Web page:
What happens to hydrophobic interactions in the presence of charge? Bruce Berne and colleagues at Columbia have used MD simulations to explore that question (L. Wang et al., J. Phys. Chem. B 114, 7294-7301; 2010 – paper here). They find that the binding affinity of a hydrophobic particle to a hydrophobic plate, when it is placed between two such plates, is decreased if the plates are charged. Indeed, with increasing charge density the plates can become hydrophilic-like, expelling the particle from the interplate region.
Allan Friesen and Dmitry Matyushov at Arizona State University have considered the polarity of the interface between water and hydrophobic particles, which they model as hard spheres surrounded by a Lennard-Jones layer (arxiv.org/1004.1728 – paper here). (They call these particles, a little confusingly, ‘cavities’, presumably because they open up cavities in the solvent.) They find that there is a significant increase in the local polarity of the water at the interface, meaning that any charges in the solute particle are significantly screened. Moreover, dipolar relaxation in the first hydration shell is slowed significantly, with a relaxation time of around 50 ps.
Hirofumi Sato and colleagues at Kyoto University have used an approach called multicentre molecular Ornstein-Zernicke equation theory to calculate the hydration structure of bacteriorhodopsin (and a simpler serine coiled coil) (K. Hirano et al., J. Phys. Chem. B 114, 7935-7941; 2010 – paper here). I’ve not come across this method and don’t fully understand it – I’m rather surprised that a first-principles method like this, using the O-Z equation, can be applied to such a complex system. But given that it is 20 years since I last set eyes on the O-Z equation, it is very probable that I’m behind the times. In any event, the authors say that the solvent distribution they calculate agrees well with that found from XRD, and they can pull out the relative strengths of the hydrogen-bonding interactions, for example of the bound water molecules close to the Schiff base of bR.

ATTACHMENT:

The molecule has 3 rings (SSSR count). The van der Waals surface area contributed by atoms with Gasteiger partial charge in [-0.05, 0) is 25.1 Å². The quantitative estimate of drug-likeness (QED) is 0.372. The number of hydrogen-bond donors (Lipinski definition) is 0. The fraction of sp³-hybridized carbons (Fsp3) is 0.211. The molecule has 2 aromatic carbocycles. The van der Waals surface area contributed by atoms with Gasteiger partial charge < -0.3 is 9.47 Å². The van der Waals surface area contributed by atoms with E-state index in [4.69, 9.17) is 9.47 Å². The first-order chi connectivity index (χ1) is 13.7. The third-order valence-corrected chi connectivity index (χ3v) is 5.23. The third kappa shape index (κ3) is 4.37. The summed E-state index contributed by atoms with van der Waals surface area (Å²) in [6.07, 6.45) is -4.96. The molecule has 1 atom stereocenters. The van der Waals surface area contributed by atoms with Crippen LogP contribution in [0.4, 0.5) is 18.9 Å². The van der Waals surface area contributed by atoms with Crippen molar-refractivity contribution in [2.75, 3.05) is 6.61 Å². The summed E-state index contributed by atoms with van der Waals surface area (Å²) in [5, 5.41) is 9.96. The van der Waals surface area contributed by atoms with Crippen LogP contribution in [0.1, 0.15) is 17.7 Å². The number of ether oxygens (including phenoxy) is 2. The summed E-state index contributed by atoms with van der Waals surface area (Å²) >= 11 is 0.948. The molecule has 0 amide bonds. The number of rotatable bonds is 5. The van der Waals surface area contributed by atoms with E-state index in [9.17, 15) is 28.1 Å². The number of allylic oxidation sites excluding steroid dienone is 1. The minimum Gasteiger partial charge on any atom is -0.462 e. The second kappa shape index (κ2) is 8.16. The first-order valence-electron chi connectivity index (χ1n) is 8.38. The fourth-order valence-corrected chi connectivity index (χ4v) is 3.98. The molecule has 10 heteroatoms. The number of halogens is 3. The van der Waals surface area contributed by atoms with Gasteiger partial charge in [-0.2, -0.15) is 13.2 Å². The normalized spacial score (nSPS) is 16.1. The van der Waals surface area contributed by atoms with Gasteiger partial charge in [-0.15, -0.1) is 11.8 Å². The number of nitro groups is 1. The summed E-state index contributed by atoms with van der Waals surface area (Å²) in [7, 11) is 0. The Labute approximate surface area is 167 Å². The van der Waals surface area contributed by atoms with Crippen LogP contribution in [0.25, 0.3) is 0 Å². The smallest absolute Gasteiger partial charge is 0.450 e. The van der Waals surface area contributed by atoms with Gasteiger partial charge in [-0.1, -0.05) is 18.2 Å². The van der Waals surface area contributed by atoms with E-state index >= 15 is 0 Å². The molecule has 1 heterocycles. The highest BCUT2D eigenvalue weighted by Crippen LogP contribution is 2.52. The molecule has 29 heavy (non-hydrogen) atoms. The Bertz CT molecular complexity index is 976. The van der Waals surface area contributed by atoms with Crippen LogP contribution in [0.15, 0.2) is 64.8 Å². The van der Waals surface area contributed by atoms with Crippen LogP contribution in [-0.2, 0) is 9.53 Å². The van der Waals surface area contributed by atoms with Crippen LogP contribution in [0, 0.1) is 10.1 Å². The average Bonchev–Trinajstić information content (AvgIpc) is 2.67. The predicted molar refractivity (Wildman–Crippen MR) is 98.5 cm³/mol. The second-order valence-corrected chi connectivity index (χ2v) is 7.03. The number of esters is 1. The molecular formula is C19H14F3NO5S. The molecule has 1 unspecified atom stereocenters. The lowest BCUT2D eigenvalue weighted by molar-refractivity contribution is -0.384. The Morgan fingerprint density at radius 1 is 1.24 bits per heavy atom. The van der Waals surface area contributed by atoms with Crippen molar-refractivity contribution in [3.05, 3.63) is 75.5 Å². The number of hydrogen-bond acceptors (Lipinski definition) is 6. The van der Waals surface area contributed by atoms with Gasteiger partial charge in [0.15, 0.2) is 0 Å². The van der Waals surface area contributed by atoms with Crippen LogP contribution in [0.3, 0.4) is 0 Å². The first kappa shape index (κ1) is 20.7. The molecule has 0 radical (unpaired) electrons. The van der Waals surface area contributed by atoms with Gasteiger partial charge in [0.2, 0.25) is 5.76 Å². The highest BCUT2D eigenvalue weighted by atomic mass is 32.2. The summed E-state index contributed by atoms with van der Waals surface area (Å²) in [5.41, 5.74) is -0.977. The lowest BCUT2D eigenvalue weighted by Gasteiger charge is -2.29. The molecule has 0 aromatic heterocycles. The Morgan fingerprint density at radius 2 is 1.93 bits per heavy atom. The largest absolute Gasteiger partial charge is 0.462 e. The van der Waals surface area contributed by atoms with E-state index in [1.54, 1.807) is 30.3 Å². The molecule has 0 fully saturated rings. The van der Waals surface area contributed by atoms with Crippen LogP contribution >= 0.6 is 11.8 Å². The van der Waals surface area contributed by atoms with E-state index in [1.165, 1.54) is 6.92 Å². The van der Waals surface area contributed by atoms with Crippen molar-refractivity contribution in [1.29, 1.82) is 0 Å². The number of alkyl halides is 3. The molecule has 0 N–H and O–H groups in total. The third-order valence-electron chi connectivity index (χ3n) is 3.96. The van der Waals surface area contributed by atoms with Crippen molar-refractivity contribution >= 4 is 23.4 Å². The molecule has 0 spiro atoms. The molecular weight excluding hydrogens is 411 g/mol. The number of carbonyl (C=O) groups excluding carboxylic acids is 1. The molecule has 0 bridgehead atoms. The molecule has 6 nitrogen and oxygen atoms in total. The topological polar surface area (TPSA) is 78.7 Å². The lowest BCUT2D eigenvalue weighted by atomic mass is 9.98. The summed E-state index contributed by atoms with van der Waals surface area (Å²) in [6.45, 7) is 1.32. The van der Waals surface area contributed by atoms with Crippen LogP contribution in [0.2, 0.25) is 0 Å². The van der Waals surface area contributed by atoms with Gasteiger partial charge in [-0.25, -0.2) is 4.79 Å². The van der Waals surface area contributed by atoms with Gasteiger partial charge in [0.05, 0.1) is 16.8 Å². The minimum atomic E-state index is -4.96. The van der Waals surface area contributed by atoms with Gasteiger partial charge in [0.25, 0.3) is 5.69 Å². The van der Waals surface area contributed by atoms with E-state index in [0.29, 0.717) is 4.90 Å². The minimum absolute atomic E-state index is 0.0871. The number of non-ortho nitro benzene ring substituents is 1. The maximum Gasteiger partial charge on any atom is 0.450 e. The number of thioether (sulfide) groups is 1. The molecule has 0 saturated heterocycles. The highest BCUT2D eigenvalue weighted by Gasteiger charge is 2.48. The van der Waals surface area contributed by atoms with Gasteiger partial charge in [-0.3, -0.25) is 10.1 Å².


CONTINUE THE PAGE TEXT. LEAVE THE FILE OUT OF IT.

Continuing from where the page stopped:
The efficacy of the antiflu drug amantadine (AMT) is undermined by resistance that has been reported as developing in influenza A. A possible mechanism of resistance is documented by Kunqian Yu of the Shanghai Institute of Materia Medica and colleagues (G. Qiu et al., J. Phys. Chem. B 114, 8487-8493; 2010 – paper here). Their MD and quantum molecular mechanics calculations indicate that AMT binds in the pH-gated proton channel M2, as indeed it was designed to do. Here the drug disrupts a water wire that allows protons to cross the pore, and thereby inhibits its function. But AMT can occupy different positions in the channel, and in the resistant mutant SN13 it binds at a site that does not ‘snip’ the water wire: protons can still get through.
In photosystem II, water acts as a ligand, which is oxidized by a Mn4Ca cluster. It’s not been clear exactly where this water is bound, and that is what Robert Stranger and colleagues at ANU set out to establish using density functional calculations (S. Petrie et al., Angew. Chem. Int. Ed. 49, 4233-4236; 2010 – paper here). They find six waters bound close to the Mn cluster through the catalytic cycle, of which the two substrate waters fit in a cleft between two Mn atoms and the Ca.